(2 min 6 sec) The ribosome is a molecular factory that translates the genetic information in RNA into a string of amino acids that becomes a protein. Inside the ribosome, the genetic code of the RNA is read three letters at a time and compared with the corresponding code on a transfer molecule. When a match occurs between the codes, the amino acid carried by the transfer molecule is added to the growing protein chain. Also available in Spanish.

  • DNA transcription (advanced detail)

    DNA transcription (advanced detail)

    Animations

    (1 min 55 sec) The process of copying DNA into messenger RNA (mRNA) is called transcription. Transcription factors assemble at the promoter region of a gene, bringing an RNA polymerase enzyme to form the transcription initiation complex. Activator proteins at the enhancer region of DNA then activate the transcription initiation complex. RNA polymerase unzips a small portion of the DNA and copies one strand into an mRNA molecule. Also available in Spanish.

  • DNA transcription (basic detail)

    DNA transcription (basic detail)

    Animations

    (1 min 55 sec) The first phase of the process of reading DNA information to make proteins starts with a molecule unzipping the DNA. The molecule then copies one of the strands of DNA into a strand of RNA, a close cousin of DNA. This process is called transcription. Also available in Spanish.

  • Sickle Cell Anemia

    Sickle Cell Anemia

    Animations

    (1 min) Sickle cell anemia is a genetic disease that affects hemoglobin.

  • Shotgun sequencing

    Shotgun sequencing

    Animations

    (1 min) In shotgun sequencing many copies of the entire genome are "blown up" into millions of small fragments. Each small fragment is sequenced. Powerful computers then assemble the individual fragments into the original configuration. Repeat sequences pose a problem for this approach because their sizes can be much larger than the small fragments.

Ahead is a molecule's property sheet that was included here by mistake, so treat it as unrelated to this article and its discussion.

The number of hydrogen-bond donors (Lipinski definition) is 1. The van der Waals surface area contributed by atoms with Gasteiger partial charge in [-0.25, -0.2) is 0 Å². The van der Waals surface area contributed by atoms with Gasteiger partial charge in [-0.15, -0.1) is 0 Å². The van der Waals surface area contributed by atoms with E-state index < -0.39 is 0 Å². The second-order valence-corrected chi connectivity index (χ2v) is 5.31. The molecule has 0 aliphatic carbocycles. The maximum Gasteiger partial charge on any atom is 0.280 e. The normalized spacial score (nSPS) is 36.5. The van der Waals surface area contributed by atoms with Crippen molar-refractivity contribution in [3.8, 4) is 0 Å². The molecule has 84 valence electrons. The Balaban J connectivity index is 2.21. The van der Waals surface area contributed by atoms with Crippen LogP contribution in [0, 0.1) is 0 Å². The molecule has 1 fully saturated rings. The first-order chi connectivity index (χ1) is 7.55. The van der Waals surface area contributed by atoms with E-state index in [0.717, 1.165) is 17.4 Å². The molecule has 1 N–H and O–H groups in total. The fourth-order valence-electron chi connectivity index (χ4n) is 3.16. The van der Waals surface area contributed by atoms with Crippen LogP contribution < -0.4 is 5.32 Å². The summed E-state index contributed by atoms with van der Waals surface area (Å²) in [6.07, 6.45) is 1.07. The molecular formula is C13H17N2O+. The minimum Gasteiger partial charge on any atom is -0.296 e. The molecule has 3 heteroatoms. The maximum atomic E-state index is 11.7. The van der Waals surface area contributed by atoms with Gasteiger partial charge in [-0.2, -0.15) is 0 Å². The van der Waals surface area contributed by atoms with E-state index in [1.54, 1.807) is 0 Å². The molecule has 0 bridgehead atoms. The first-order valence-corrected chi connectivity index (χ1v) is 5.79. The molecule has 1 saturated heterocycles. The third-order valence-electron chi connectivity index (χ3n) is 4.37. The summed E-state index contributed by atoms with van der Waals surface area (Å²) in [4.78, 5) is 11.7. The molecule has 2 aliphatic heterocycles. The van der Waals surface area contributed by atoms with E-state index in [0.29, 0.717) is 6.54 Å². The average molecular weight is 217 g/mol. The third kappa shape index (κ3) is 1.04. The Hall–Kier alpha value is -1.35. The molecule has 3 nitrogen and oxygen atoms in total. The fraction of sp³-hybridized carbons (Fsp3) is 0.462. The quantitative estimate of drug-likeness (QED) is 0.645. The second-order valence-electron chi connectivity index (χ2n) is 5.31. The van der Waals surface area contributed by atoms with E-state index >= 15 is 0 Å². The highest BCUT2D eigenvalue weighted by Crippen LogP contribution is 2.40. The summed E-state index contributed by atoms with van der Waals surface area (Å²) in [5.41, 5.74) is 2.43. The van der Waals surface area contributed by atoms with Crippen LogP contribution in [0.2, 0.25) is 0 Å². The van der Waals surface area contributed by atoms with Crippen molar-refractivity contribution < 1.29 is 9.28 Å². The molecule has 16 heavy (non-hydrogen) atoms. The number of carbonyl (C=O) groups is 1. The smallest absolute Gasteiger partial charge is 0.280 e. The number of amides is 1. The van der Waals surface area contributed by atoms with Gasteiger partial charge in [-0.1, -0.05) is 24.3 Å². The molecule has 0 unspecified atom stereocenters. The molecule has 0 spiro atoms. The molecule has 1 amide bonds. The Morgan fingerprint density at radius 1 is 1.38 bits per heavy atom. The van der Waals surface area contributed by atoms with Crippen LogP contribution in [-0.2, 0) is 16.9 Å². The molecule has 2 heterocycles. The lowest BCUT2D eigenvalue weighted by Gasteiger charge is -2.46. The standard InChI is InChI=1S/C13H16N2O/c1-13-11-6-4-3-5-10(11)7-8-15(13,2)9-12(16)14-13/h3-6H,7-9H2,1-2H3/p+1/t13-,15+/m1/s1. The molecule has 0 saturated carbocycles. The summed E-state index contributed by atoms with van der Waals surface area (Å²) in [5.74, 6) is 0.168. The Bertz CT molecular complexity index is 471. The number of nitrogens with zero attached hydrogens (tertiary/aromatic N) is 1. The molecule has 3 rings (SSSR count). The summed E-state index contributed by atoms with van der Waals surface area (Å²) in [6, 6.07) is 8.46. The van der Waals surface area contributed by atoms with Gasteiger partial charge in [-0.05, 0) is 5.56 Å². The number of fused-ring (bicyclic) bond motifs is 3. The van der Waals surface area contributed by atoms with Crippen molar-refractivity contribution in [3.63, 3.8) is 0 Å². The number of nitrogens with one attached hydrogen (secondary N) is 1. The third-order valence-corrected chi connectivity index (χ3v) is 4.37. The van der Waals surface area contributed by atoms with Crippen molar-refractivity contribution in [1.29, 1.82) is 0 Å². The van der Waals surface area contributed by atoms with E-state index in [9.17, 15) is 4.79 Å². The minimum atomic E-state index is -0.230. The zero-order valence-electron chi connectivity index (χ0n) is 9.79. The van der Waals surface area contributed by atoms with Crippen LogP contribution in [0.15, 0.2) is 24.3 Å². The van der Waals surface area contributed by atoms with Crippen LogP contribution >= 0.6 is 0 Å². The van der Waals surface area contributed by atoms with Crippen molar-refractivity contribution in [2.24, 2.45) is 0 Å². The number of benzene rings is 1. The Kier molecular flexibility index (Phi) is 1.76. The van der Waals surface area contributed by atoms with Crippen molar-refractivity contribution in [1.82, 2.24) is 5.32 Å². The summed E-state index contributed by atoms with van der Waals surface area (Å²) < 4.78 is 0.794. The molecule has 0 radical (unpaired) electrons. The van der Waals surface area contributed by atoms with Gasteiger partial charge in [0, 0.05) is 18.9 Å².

• Sanger method of DNA sequencing

    Sanger method of DNA sequencing

    Animations

    (52 sec) Fred Sanger developed the first technique for sequencing DNA. DNA is replicated in the presence of chemically altered versions of the A, C, G, and T bases. These bases stop the replication process when they are incorporated into the growing strand of DNA, resulting in varying lengths of short DNA. These short DNA strands are ordered by size, and by reading the end letters from the shortest to the longest piece, the whole sequence of the original DNA is revealed.

  • DNA replication (advanced detail)

    DNA replication (advanced detail)

    Animations

    (2 min 20 sec) Both strands of the DNA double helix act as templates for the new DNA strands. Incoming DNA is unraveled by the enzyme helicase, resulting in the 3' strand and the 5' strand. The 3' strands and the 5' strands are replicated by a DNA polymerase enzyme but in different ways. Also available in Spanish.

  • DNA replication (basic detail)

    DNA replication (basic detail)

    Animations

    (1 min 7 sec) Using information from molecular research, this 3-D animation shows how DNA is replicated at the molecular level. It involves an enzyme that unwinds the DNA, and other enzymes that copy the two resulting strands. Also available in Spanish.

  • DNA replication (schematic)

    DNA replication (schematic)

    Animations

    (50 sec) The structure of DNA, discovered by James Watson and Francis Crick, suggests a mechanism of replication. The double helix unwinds, and each strand acts as a template for the construction of the new DNA molecule. Also available in Spanish.